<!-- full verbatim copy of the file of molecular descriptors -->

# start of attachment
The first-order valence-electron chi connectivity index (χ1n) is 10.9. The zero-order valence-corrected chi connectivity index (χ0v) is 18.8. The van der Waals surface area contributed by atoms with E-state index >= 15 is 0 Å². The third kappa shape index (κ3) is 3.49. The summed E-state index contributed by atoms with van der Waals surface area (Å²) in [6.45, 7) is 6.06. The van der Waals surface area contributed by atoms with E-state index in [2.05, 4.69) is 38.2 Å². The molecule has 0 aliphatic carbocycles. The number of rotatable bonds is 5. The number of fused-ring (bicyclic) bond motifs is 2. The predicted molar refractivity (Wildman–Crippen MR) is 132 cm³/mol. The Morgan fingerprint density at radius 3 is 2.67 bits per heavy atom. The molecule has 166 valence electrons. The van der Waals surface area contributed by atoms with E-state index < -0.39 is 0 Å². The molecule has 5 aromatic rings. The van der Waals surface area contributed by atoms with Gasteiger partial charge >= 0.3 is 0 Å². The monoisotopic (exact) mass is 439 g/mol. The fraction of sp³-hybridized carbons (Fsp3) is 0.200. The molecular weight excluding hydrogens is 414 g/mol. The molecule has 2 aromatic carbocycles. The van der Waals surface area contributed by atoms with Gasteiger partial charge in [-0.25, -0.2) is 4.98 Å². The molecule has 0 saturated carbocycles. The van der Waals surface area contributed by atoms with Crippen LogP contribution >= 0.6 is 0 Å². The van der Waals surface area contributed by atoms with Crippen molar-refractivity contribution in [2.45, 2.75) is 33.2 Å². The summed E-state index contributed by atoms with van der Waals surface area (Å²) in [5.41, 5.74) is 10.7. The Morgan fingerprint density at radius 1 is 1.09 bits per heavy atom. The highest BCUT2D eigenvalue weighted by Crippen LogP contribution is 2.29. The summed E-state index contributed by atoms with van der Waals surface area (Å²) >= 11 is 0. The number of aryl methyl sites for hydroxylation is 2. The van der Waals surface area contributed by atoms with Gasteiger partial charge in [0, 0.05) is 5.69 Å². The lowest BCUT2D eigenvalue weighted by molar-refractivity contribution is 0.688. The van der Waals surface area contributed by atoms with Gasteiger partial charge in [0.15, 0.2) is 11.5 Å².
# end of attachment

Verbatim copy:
The first-order valence-electron chi connectivity index (χ1n) is 10.9. The zero-order valence-corrected chi connectivity index (χ0v) is 18.8. The van der Waals surface area contributed by atoms with E-state index >= 15 is 0 Å². The third kappa shape index (κ3) is 3.49. The summed E-state index contributed by atoms with van der Waals surface area (Å²) in [6.45, 7) is 6.06. The van der Waals surface area contributed by atoms with E-state index in [2.05, 4.69) is 38.2 Å². The molecule has 0 aliphatic carbocycles. The number of rotatable bonds is 5. The number of fused-ring (bicyclic) bond motifs is 2. The predicted molar refractivity (Wildman–Crippen MR) is 132 cm³/mol. The Morgan fingerprint density at radius 3 is 2.67 bits per heavy atom. The molecule has 166 valence electrons. The van der Waals surface area contributed by atoms with E-state index < -0.39 is 0 Å². The molecule has 5 aromatic rings. The van der Waals surface area contributed by atoms with Gasteiger partial charge >= 0.3 is 0 Å². The monoisotopic (exact) mass is 439 g/mol. The fraction of sp³-hybridized carbons (Fsp3) is 0.200. The molecular weight excluding hydrogens is 414 g/mol. The molecule has 2 aromatic carbocycles. The van der Waals surface area contributed by atoms with Gasteiger partial charge in [-0.25, -0.2) is 4.98 Å². The molecule has 0 saturated carbocycles. The van der Waals surface area contributed by atoms with Crippen LogP contribution >= 0.6 is 0 Å². The van der Waals surface area contributed by atoms with Crippen molar-refractivity contribution in [2.45, 2.75) is 33.2 Å². The summed E-state index contributed by atoms with van der Waals surface area (Å²) in [5.41, 5.74) is 10.7. The Morgan fingerprint density at radius 1 is 1.09 bits per heavy atom. The highest BCUT2D eigenvalue weighted by Crippen LogP contribution is 2.29. The summed E-state index contributed by atoms with van der Waals surface area (Å²) >= 11 is 0. The number of aryl methyl sites for hydroxylation is 2. The van der Waals surface area contributed by atoms with Gasteiger partial charge in [0, 0.05) is 5.69 Å². The lowest BCUT2D eigenvalue weighted by molar-refractivity contribution is 0.688. The van der Waals surface area contributed by atoms with Gasteiger partial charge in [0.15, 0.2) is 11.5 Å².